damn how someone doesn't know what an unipegataur is ?! it is a mount flying unit ! Slately could fly from there anytime if needed... and since three shown in the background... bring along Tram, and any other guy... :shock: :shock:

I think the minute Parson promoted himself, Ossomer's bonus was lost

and ultimately...GOD ! promoting a garisson unit to field unit wouldn't lower the bonus of no warlord! anyone that understand the minimun of rpg/turn based strategy would know this ! :(

but what bugs me is that everyone should have known the answer to this...
Please, please tell me there won't be any sort of slowdown due to the holidays! I cannot wait for this to go down.
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Re: Book 2 – Page 47

Postby joosy » Fri Nov 26, 2010 3:59 am

For those posting questions about attacking across zones.

There are sets of rules: Those for the attackers and those for the defenders. (Allied units follow the rules for attackers)

Basically city hexes are broken up into four zones: Airspace, (outer) Walls, Tunnels, Garrison. Attackers (and allied units) expend move to cross those zones. Defending units of the side controlling the city do not. (Note: Jetstone has no tunnel zone but they do have a dungeon)

The Garrison is broken up into three parts: Tower, Courtyard and Dungeon. No one expends move to go between these areas.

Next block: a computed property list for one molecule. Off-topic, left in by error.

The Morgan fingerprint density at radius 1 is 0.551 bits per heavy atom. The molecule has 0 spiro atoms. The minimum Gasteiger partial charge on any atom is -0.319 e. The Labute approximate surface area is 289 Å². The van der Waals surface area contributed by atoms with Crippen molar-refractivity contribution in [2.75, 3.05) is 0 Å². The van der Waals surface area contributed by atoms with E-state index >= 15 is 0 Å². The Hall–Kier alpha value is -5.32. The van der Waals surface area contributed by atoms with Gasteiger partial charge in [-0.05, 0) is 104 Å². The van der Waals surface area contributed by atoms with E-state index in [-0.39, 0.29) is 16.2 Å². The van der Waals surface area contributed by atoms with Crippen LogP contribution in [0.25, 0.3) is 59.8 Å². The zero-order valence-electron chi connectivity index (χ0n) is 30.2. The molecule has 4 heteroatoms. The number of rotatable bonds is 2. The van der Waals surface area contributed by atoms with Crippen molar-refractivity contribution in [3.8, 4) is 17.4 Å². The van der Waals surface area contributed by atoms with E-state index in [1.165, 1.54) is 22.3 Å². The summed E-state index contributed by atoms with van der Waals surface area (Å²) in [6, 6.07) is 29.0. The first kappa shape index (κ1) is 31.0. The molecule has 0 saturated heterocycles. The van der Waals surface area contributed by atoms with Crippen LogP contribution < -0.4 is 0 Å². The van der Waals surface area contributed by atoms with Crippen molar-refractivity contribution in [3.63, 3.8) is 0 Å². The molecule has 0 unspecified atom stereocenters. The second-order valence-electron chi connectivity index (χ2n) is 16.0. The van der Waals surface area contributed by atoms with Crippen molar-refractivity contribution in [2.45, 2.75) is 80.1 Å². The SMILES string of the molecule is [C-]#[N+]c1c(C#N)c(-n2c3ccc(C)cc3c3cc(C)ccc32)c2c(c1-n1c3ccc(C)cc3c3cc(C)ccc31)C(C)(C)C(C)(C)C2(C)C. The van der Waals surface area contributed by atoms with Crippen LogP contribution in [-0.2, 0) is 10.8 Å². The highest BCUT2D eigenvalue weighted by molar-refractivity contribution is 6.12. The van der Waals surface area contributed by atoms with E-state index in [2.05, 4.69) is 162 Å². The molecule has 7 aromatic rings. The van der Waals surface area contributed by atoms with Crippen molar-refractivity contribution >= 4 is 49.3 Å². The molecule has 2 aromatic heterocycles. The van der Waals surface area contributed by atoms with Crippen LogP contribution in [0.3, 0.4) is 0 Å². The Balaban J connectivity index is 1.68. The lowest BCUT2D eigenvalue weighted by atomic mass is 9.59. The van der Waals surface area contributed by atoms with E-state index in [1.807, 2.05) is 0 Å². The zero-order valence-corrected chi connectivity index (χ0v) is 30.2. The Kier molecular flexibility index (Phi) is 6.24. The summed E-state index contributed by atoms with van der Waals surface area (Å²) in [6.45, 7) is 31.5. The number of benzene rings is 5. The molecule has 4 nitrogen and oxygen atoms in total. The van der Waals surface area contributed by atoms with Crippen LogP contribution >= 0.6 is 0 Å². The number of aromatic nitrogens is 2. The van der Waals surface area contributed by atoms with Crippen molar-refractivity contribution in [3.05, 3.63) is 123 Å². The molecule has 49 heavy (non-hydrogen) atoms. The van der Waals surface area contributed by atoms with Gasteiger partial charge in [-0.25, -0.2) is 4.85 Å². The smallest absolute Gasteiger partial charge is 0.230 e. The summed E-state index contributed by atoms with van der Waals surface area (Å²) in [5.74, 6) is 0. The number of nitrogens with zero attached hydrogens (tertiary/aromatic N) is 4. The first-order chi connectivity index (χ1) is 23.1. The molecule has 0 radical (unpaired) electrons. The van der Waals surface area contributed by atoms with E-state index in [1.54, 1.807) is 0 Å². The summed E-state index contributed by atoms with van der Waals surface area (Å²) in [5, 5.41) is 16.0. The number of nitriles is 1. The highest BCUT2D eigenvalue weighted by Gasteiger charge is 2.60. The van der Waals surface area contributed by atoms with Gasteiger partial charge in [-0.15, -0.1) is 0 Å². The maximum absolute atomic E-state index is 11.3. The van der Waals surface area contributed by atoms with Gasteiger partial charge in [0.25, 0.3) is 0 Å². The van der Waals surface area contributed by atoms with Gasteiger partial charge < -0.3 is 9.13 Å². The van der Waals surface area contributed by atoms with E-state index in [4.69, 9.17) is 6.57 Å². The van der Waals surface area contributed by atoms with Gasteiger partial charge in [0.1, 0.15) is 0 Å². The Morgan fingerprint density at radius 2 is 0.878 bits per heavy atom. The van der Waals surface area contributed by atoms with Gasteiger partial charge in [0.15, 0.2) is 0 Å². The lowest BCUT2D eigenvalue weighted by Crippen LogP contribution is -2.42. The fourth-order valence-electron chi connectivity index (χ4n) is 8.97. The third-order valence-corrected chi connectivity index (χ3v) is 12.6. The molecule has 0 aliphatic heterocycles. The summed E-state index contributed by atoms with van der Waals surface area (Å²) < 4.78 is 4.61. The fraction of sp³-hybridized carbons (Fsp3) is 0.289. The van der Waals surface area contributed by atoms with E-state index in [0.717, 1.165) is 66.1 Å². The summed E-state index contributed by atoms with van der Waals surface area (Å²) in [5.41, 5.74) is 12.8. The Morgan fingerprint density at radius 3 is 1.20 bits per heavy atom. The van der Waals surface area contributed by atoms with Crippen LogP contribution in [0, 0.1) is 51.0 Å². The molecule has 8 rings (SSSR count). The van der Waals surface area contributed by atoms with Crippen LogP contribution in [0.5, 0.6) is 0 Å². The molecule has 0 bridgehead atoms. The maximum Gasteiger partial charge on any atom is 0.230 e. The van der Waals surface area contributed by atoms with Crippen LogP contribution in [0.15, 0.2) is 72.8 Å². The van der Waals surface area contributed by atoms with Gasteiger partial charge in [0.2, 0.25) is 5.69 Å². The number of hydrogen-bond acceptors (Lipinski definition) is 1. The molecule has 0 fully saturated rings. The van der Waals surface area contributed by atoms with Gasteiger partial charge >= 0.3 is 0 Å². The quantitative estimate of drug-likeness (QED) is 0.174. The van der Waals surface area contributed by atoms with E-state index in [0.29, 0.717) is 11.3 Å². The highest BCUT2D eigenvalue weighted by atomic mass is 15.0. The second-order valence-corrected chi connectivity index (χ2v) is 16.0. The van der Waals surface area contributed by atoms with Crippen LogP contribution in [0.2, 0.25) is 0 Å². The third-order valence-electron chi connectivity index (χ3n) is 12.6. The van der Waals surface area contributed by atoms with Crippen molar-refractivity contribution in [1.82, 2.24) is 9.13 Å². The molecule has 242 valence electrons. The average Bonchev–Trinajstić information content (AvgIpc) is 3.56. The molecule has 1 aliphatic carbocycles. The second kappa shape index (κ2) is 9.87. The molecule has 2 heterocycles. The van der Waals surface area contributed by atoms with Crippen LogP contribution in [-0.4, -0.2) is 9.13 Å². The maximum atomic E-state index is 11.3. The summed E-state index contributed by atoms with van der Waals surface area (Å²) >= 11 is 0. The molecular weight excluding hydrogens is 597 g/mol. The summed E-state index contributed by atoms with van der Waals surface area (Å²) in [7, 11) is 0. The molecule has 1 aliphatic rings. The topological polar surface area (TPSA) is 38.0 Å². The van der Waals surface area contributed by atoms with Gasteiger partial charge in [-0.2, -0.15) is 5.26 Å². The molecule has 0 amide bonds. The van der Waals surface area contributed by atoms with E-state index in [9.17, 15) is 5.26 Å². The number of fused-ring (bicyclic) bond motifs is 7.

So the GK units in the Airspace technically can only attack the Tower. BUT they appear to be using the 'fall' exploit to go into the Courtyard. If GK gains control of the Courtyard, they can then attack units in the Tower. Parson can move from the portal room (presumably in the dungeon or tower) to join them in the Courtyard.

The Jetstone archers are set to attack the Airspace directly in front of the Tower. It was alluded that if the GK forces moved to different parts of the Airspace, Jetstone would have to redeploy their archers. Therefore, if GK 'moves' to the Courtyard, the archers will have to redeploy. That may give them GK the time it needs to decrypt and attack the Tower.

It has also been alluded that tower Shockmancy spells are only effective in the airspace not on ground attacking units. If GK makes it to the Courtyard then they will not be subject to those defenses.

Reference these links for Parson's Klogs regarding city hex zones:

http://www.erfworld.com/book-1-archive/?px=%2F098a.jpg

http://www.erfworld.com/book-1-archive/?px=%2F116a.jpg
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Re: Book 2 – Page 47

Postby memnoch » Fri Nov 26, 2010 5:09 am

valce wrote:
memnoch wrote:Yes, but we also usually remember when they were through as dishonorable by their fellow generals (be it of their country or others), so your point is moot, it's not a question of if in this case parson is doing is absolutely evil or morally doubtful[edit]for us[/edit], it's a question of whatever he is doing is seen as such by others in and out of his side in the war or if the reaction is a little baffled argument on how he shouldn't/couldn't do that but without any other response. Same thing if we consider our world history as an example, someone who break war convention and commit what we today call "crimes against humanity" is considered guilty only if the others are willing to see it that way, it's not "Might make Right" it's "Indifference make Might Right"